When the Covid epidemic hit, most of us teachers were forced to develop different forms of online learning. Being stuck at home made the use of online tools, such as Microsoft Teams or Zoom a necessity. Other tools were also used. Some of the experiments worked out well and created new and more engaging learning environments. Others did not.
After the Covid restrictions were lifted, we were happy to return to their classrooms and have physical contact again with our students. Yet most of us took some valuable experiences with online tools with us, without discarding classroom-based strategies, such as classroom discussions and interactive activities. The combination of those strategies with online or digital possibilities is often referred to as blended learning. Historiana’s online activities provide educational materials that strengthen good history teaching and best used in such a blended educational context, not a completely digitized one.
The value of online tools
Our classroom teaching may benefit from incorporating such online possibilities. Online working has of course been a part of (history) teaching for many years now. Most students, for example, start their search for information on Google, and yet they encounter a vast amount of information just with one Google-search. Although that amount brings with it problems of its own, students feel more comfortable using these tools than they would in a traditional library. When studying history, students have access to more historical information and narratives than those presented by the school and their teacher; as teachers we need to explain to students how they can best use online tools.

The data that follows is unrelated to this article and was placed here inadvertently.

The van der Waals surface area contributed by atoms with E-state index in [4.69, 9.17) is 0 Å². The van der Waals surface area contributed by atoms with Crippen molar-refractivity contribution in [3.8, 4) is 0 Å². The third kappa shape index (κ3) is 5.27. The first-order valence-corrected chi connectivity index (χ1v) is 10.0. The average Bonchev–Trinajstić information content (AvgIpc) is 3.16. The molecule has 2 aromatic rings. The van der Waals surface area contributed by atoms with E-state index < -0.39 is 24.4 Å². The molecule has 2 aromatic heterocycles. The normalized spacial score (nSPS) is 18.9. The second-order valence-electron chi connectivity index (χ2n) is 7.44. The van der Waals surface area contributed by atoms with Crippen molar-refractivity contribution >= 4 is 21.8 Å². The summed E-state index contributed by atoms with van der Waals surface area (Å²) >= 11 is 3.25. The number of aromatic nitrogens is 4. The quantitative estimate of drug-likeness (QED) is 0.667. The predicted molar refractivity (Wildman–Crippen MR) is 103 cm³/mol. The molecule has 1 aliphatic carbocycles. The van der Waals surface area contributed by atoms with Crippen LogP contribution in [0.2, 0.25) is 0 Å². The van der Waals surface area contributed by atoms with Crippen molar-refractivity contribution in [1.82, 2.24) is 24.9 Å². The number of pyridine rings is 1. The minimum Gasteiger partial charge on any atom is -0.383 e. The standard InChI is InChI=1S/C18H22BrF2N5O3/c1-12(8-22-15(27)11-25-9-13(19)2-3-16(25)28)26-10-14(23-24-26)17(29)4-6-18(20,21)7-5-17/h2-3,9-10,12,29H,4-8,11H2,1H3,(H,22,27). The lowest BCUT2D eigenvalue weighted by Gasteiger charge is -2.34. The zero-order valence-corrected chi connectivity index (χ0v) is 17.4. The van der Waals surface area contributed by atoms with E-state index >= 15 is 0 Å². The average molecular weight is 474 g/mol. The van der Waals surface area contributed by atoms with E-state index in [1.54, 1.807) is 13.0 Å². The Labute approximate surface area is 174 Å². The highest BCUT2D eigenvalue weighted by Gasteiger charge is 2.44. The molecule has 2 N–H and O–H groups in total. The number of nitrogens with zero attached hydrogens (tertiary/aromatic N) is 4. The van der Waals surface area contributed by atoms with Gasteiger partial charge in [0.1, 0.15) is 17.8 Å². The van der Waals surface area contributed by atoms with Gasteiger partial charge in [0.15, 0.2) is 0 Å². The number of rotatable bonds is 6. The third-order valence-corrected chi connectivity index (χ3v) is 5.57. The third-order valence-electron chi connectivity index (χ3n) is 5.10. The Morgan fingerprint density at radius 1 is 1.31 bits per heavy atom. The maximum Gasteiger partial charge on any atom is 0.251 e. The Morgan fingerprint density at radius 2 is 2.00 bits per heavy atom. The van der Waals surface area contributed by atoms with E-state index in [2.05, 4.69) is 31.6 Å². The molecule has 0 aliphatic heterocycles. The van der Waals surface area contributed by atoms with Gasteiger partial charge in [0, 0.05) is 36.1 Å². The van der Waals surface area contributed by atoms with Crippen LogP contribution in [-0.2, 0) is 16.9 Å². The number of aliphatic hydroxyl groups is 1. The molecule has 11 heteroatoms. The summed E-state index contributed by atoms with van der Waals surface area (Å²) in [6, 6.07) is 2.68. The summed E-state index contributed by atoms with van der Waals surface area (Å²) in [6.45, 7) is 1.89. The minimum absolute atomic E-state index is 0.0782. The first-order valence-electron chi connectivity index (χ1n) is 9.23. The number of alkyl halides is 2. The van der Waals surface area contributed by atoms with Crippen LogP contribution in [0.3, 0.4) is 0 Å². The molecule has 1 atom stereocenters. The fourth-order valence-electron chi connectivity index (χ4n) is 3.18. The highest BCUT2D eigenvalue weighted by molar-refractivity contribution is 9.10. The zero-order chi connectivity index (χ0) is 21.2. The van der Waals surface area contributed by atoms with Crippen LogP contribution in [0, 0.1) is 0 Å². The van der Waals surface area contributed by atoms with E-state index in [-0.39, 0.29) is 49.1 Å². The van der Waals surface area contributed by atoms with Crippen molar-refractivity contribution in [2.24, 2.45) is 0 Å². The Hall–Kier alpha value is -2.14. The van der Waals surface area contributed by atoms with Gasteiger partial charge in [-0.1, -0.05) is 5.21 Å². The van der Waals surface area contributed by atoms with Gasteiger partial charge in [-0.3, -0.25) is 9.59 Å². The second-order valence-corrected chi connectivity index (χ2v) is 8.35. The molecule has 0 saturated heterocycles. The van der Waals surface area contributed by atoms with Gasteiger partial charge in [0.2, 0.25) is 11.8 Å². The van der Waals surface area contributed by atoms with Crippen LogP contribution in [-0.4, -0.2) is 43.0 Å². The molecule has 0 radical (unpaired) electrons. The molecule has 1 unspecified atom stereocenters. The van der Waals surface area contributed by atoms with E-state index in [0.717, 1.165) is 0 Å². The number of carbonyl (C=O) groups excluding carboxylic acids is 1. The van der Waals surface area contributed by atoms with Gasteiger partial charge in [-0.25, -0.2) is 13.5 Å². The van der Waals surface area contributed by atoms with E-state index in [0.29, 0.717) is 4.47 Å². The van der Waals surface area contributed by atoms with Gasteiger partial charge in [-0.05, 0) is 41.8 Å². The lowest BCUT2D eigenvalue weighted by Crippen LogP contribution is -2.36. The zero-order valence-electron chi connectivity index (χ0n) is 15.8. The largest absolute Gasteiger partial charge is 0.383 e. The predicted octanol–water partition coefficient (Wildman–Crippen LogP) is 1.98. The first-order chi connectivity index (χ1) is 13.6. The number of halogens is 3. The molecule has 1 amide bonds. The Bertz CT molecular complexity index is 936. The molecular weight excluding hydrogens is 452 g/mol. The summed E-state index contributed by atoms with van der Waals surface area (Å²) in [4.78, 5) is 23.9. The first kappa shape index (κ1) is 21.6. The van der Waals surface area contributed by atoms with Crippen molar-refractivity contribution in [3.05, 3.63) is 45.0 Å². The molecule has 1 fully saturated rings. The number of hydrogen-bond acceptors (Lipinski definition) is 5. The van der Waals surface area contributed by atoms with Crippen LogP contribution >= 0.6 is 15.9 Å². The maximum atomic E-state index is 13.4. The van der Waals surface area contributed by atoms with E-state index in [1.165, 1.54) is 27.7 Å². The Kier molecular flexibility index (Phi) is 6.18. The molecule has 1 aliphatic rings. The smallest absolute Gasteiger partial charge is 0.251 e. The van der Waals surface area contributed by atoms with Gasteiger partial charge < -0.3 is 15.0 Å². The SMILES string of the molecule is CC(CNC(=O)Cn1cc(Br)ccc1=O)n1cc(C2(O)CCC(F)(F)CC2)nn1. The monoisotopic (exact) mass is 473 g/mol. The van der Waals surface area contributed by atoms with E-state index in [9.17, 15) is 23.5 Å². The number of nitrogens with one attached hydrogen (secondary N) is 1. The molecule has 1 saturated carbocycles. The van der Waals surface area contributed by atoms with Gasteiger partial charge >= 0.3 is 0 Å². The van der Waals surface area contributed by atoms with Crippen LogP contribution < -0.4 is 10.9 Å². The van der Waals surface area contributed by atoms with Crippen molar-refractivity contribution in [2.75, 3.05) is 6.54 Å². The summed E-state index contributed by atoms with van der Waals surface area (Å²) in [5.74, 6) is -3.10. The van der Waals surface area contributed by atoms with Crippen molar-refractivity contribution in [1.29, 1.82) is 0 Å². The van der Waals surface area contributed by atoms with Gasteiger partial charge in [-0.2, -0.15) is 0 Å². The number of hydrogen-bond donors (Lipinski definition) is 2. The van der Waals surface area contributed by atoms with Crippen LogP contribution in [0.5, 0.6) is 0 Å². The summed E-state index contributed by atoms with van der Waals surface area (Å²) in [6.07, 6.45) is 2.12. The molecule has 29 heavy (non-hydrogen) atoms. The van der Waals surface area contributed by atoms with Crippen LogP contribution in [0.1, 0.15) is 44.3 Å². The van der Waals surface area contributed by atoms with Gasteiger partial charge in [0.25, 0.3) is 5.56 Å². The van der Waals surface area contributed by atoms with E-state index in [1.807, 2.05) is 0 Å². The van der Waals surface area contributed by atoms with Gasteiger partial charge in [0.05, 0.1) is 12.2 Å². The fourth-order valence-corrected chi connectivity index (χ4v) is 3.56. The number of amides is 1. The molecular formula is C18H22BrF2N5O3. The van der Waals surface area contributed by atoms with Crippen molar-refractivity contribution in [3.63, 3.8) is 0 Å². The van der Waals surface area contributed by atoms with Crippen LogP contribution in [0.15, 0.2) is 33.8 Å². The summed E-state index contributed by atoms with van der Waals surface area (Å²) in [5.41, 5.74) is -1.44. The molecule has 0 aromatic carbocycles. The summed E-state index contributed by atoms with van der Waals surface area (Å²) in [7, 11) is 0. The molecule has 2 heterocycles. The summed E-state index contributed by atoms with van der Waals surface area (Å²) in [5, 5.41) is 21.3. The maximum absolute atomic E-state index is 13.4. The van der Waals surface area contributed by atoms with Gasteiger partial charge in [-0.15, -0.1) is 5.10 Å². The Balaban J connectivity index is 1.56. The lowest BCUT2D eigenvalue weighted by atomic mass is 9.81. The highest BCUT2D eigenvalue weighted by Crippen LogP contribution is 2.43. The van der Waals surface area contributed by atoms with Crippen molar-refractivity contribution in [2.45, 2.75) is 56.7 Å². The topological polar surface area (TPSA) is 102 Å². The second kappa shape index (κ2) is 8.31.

Other online tools, such as Socrative of Mentimeter, allow teachers to use online classroom quizzes, in which all students can participate at the same time. As a teacher, you can see students’ individual answers and get an idea of everyone’s understanding and knowledge of a subject. This could be their prior knowledge or to assess what they learned from earlier classes. You could even present the quiz as a game, which may often motivate your students to participate. Similar tools would allow students to give input for classroom discussion, again enabling all of them to contribute.
There are examples of teachers using games as an addition to a classroom. The lively depiction of the past, combined with the agency of the player inside the game might improve historical empathy and understanding. You can get some experience as an actor in an historical context by playing the game.
Some platforms even allow you to create complete digital lessons. An online application such as LessonUp (mostly in the Netherlands) would be a great example. Students would then use their own device, if possible to follow a more individualized lesson plan. Such lessons would however no longer be called blended learning.
The limitations of online tools